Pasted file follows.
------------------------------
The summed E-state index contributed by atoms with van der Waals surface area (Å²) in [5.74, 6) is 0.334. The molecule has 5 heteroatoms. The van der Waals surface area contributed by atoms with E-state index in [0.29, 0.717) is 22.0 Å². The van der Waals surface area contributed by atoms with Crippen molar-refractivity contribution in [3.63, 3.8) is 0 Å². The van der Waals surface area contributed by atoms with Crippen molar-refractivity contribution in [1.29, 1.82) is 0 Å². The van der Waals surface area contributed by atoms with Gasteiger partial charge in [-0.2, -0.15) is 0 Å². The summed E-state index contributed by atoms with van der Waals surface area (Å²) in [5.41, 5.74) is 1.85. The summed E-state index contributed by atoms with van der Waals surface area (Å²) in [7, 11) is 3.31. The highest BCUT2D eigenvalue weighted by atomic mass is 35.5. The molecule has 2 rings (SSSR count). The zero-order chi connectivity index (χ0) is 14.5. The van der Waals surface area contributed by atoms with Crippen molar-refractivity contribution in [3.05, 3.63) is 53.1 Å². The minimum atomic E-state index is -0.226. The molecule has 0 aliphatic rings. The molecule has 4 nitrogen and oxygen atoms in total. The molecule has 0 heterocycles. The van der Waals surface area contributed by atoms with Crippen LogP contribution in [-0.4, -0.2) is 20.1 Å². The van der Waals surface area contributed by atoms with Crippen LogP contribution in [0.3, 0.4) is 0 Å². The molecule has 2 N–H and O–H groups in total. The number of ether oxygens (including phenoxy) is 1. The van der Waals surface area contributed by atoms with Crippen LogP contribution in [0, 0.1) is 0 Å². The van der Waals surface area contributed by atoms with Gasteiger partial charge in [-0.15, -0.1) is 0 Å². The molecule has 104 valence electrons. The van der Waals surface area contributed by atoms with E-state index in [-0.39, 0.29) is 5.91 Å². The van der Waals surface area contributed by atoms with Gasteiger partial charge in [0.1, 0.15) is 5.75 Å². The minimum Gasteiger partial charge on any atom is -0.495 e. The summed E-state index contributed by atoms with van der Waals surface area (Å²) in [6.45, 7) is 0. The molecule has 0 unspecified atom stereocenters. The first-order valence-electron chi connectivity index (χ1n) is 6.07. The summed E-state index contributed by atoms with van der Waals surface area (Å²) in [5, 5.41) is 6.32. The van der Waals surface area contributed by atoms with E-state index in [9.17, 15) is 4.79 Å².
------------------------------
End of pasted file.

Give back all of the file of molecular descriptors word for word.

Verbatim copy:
The summed E-state index contributed by atoms with van der Waals surface area (Å²) in [5.74, 6) is 0.334. The molecule has 5 heteroatoms. The van der Waals surface area contributed by atoms with E-state index in [0.29, 0.717) is 22.0 Å². The van der Waals surface area contributed by atoms with Crippen molar-refractivity contribution in [3.63, 3.8) is 0 Å². The van der Waals surface area contributed by atoms with Crippen molar-refractivity contribution in [1.29, 1.82) is 0 Å². The van der Waals surface area contributed by atoms with Gasteiger partial charge in [-0.2, -0.15) is 0 Å². The summed E-state index contributed by atoms with van der Waals surface area (Å²) in [5.41, 5.74) is 1.85. The summed E-state index contributed by atoms with van der Waals surface area (Å²) in [7, 11) is 3.31. The highest BCUT2D eigenvalue weighted by atomic mass is 35.5. The molecule has 2 rings (SSSR count). The zero-order chi connectivity index (χ0) is 14.5. The van der Waals surface area contributed by atoms with Crippen molar-refractivity contribution in [3.05, 3.63) is 53.1 Å². The minimum atomic E-state index is -0.226. The molecule has 0 aliphatic rings. The molecule has 4 nitrogen and oxygen atoms in total. The molecule has 0 heterocycles. The van der Waals surface area contributed by atoms with Crippen LogP contribution in [-0.4, -0.2) is 20.1 Å². The van der Waals surface area contributed by atoms with Crippen LogP contribution in [0.3, 0.4) is 0 Å². The molecule has 2 N–H and O–H groups in total. The number of ether oxygens (including phenoxy) is 1. The van der Waals surface area contributed by atoms with Crippen LogP contribution in [0, 0.1) is 0 Å². The van der Waals surface area contributed by atoms with Gasteiger partial charge in [-0.15, -0.1) is 0 Å². The molecule has 104 valence electrons. The van der Waals surface area contributed by atoms with E-state index in [-0.39, 0.29) is 5.91 Å². The van der Waals surface area contributed by atoms with Gasteiger partial charge in [0.1, 0.15) is 5.75 Å². The minimum Gasteiger partial charge on any atom is -0.495 e. The summed E-state index contributed by atoms with van der Waals surface area (Å²) in [6.45, 7) is 0. The molecule has 0 unspecified atom stereocenters. The first-order valence-electron chi connectivity index (χ1n) is 6.07. The summed E-state index contributed by atoms with van der Waals surface area (Å²) in [5, 5.41) is 6.32. The van der Waals surface area contributed by atoms with E-state index in [9.17, 15) is 4.79 Å².